As an avid marathoner, Rick had pounded his knees for more than 25 years. Racquetball, skiing and walking 18 holes on golf courses also added to the stress on his joints. Although his physician had suggested 10 years earlier that he consider having his right knee replaced, Rick hadn't felt ready. He was still active and could tolerate the pain. What prompted his recent decision to undergo joint replacement for his knee was the fact that he could no longer walk comfortably with his wife and their dog. "It seemed like such a simple thing but my knee started to bother me more and more. Walking around the neighborhood just wasn't fun anymore," said Rick.
After two hours of surgery and recovery in the hospital, Rick was ready to go home and get physical therapy to make his new knee strong and steady. Rehab therapy after a knee replacement is intensive. Rick started physical therapy at home the day after he was discharged from the hospital. Beth, a physical therapist in VNA of Care New England's Rehabilitative (Rehab) Therapy Department, drove to his house every other day to treat his knee. With Beth's help, Rick was walking around the main floor of his house on his first day at home. Pain after any joint replacement surgery is generally far greater than any patient expects. Part of a therapist's initial care is to let the patient know that the pain will be short-term. Rick's knee hurt more in the first two days at home than it had at the hospital. Beth convinced him that the pain, although significant, would subside within a few days.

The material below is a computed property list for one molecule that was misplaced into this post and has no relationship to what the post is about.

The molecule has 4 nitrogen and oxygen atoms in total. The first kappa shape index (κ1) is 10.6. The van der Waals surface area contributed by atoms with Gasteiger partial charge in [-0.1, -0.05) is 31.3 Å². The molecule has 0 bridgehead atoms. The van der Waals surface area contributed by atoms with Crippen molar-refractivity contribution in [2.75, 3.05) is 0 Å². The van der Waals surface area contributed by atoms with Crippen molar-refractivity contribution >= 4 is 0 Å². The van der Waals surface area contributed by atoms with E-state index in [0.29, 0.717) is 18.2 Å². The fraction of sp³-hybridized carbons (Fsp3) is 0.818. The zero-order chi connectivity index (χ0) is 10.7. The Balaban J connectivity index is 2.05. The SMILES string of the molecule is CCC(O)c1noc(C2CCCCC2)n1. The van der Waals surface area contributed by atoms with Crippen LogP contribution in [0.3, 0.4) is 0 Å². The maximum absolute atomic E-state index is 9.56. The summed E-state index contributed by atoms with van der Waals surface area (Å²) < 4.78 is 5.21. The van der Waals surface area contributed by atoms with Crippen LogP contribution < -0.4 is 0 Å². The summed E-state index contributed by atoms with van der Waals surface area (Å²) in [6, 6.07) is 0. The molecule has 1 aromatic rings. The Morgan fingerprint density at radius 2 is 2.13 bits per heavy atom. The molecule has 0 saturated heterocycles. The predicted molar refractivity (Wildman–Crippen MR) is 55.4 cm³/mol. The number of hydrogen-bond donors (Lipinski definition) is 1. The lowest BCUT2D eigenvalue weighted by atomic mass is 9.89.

Sure enough, within 3 days, Rick was climbing up and down stairs and taking several short walks inside the house. Learning Rick's expectations and goals for his therapy led Beth to develop a care plan that would guide his recovery in a protected and steady manner. She worked with Rick to increase his ability to bend and straighten his knee, taught him exercises to strengthen his leg muscles, and recommended ways to help him move around the house safely. Rick used the banister on the stairs for support and when he was walking on the flat floor, he used a cane to take some weight off his recovering knee. According to Rick, "Beth was the just right combination of encouragement and caution when I wanted to push myself to do more." After one week, Rick felt well enough to work from his house a few hours a day. Within three weeks, he was strong enough to drive to his office where he worked full days. At that point, Rick no longer needed rehab therapy at home and instead started therapy in an outpatient facility. Although it will be several months before Rick's knee is completely rehabilitated, he's once again enjoying walks with his family.
"When I can walk on my own, I promise to come to VNA of Care New England's office and show everyone." That's the promise of Jose, who on Christmas Day, took a serious fall in his home and suffered a severe injury to his spinal cord.
With the help of physical and occupational therapists from VNA of Care New England who visit his home several days a week, and with the help of his loving wife, Jose has begun his return to life before the accident.